Alejandro N. Mayorkas, the secretary of homeland security, sparred with House Republicans on Wednesday over the surge of migrants — especially children — at the U.S.-Mexico border.
By Zolan Kanno-Youngs
WASHINGTON — Alejandro N. Mayorkas, the secretary of homeland security, told a House committee on Wednesday that the situation at the Mexican border was “undoubtedly difficult,” a day after warning that he expected more apprehensions along the southwestern border this year than at any time in the past two decades.
The House hearing exposed deep political divisions on immigration without shedding light on any solutions for the thousands of migrant children and teenagers stuck in jails along the border. Democrats continue to blame the cruelty of the Trump administration’s policies, even as the Biden administration struggles to find shelter space for those youths. Republicans accused the Biden administration of incentivizing migration by pledging to unwind Donald J. Trump’s restrictionist policies.
Pressed to call the situation a “crisis,” Mr. Mayorkas told Representative John Katko of New York, the top Republican on the House Homeland Security Committee: “I’m not spending any time on the language that we use. I am spending time on operational response on the situation at the border.”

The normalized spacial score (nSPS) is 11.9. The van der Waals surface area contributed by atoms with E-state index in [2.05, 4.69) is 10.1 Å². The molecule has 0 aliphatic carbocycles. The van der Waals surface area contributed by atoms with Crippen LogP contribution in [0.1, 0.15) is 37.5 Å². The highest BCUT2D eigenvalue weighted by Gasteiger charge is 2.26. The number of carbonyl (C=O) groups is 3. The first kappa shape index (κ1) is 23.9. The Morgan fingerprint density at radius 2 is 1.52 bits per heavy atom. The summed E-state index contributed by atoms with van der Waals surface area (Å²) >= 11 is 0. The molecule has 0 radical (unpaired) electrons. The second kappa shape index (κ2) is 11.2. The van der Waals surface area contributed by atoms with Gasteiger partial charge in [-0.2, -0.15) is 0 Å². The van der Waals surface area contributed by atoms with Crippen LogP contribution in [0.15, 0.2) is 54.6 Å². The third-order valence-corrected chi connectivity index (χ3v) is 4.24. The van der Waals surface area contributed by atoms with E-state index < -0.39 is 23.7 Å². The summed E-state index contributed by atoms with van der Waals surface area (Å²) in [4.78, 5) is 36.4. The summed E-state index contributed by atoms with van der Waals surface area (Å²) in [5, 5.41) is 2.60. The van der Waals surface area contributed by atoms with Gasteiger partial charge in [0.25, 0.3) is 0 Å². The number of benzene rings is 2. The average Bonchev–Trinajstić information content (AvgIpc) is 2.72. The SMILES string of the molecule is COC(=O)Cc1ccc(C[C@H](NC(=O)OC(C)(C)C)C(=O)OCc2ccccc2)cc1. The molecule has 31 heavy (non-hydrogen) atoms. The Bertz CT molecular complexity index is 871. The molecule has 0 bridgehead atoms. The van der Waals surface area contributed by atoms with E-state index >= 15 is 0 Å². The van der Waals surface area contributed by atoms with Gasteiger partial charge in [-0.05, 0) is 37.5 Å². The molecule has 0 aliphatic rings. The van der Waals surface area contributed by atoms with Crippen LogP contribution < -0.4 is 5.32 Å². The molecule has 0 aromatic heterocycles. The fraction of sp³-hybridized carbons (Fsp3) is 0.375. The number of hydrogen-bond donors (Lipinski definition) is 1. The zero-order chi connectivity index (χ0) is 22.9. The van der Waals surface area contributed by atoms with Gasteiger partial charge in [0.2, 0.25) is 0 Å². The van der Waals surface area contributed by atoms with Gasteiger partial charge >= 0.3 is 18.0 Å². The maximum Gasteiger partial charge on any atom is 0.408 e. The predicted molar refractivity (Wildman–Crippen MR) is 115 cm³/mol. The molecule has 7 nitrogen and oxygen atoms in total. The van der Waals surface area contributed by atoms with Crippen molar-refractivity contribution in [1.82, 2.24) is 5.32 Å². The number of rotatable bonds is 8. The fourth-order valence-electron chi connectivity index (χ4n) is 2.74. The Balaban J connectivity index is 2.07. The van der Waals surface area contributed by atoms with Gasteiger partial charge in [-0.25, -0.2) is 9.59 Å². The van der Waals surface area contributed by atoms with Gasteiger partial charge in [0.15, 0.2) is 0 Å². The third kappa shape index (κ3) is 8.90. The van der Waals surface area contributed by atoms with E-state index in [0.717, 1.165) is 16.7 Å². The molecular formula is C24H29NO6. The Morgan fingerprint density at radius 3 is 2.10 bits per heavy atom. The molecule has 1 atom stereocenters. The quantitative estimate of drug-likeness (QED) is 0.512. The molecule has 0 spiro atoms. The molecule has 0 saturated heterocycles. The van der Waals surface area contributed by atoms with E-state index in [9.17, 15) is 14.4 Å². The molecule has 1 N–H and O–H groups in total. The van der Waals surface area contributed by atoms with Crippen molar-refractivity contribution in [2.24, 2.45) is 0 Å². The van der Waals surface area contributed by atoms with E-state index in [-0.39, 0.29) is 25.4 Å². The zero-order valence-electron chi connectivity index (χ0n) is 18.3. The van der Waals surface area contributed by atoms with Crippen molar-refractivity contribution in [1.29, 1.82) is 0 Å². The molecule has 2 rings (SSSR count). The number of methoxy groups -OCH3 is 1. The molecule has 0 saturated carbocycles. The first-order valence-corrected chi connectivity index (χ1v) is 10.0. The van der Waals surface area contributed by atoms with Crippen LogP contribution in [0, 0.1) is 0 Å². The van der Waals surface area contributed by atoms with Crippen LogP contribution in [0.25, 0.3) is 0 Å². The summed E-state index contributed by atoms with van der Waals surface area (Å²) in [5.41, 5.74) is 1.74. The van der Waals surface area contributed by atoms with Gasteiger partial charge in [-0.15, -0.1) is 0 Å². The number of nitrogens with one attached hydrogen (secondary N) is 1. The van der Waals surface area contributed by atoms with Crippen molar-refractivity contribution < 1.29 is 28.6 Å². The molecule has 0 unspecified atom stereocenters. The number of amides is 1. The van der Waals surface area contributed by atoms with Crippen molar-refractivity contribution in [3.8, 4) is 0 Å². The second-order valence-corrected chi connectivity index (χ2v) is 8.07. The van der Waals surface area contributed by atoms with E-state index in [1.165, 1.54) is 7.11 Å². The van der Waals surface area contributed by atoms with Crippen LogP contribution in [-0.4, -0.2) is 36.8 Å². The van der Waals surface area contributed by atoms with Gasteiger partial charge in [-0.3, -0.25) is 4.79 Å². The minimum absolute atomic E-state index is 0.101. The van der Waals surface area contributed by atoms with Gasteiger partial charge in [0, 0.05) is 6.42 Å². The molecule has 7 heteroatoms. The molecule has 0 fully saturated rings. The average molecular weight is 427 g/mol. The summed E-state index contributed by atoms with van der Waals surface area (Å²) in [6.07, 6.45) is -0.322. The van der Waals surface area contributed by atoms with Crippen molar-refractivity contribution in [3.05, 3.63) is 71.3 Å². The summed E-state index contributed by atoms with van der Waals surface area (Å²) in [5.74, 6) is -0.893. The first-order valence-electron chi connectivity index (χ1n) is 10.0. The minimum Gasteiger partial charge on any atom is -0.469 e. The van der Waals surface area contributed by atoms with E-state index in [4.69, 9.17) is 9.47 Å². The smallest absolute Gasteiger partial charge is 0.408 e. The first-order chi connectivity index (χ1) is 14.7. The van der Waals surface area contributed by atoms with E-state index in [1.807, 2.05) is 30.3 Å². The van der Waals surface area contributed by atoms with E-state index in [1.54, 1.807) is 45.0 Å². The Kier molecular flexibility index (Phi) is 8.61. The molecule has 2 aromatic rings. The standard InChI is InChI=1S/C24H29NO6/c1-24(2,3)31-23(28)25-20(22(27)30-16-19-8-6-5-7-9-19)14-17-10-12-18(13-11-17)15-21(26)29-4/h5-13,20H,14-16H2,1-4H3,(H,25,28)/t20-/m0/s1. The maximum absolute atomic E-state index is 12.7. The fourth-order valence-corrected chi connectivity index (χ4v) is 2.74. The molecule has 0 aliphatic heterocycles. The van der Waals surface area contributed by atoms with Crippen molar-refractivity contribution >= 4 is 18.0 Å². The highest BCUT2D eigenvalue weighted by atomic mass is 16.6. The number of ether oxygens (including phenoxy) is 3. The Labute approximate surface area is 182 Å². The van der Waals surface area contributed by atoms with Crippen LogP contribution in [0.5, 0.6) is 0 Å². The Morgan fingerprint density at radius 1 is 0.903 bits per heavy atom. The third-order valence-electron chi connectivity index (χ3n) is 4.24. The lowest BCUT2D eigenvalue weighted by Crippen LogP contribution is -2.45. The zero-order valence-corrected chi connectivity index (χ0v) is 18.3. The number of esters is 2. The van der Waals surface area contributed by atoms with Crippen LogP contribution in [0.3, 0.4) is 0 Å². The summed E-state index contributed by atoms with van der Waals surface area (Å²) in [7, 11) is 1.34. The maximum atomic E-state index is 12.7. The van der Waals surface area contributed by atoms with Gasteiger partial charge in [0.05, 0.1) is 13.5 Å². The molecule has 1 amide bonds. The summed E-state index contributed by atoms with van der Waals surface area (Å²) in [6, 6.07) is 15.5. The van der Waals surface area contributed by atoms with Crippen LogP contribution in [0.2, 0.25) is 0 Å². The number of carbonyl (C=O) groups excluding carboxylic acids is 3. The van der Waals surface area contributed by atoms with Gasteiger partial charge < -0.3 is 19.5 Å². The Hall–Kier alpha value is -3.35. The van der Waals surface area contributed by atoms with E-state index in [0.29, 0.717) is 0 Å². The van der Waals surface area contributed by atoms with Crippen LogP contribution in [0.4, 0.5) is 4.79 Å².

Mr. Mayorkas also reaffirmed that domestic extremism “poses the most lethal and persistent terrorism-related threat to the homeland today.” The Biden administration on Wednesday delivered to Congress an intelligence report warning of the rise of militias and white supremacists.
“The Jan. 6 attack on the U.S. Capitol and on American democracy is a searing example of this threat,” said Mr. Mayorkas, who added that his agency was also tracking the shooting of eight people, mostly Asian, in Atlanta.
The Homeland Security Department announced last month that it would require that $77 million of its grants to state and local agencies be devoted to combating and preventing domestic extremism. Mr. Mayorkas also told the committee that his department would improve its process of disseminating warnings about extremism.
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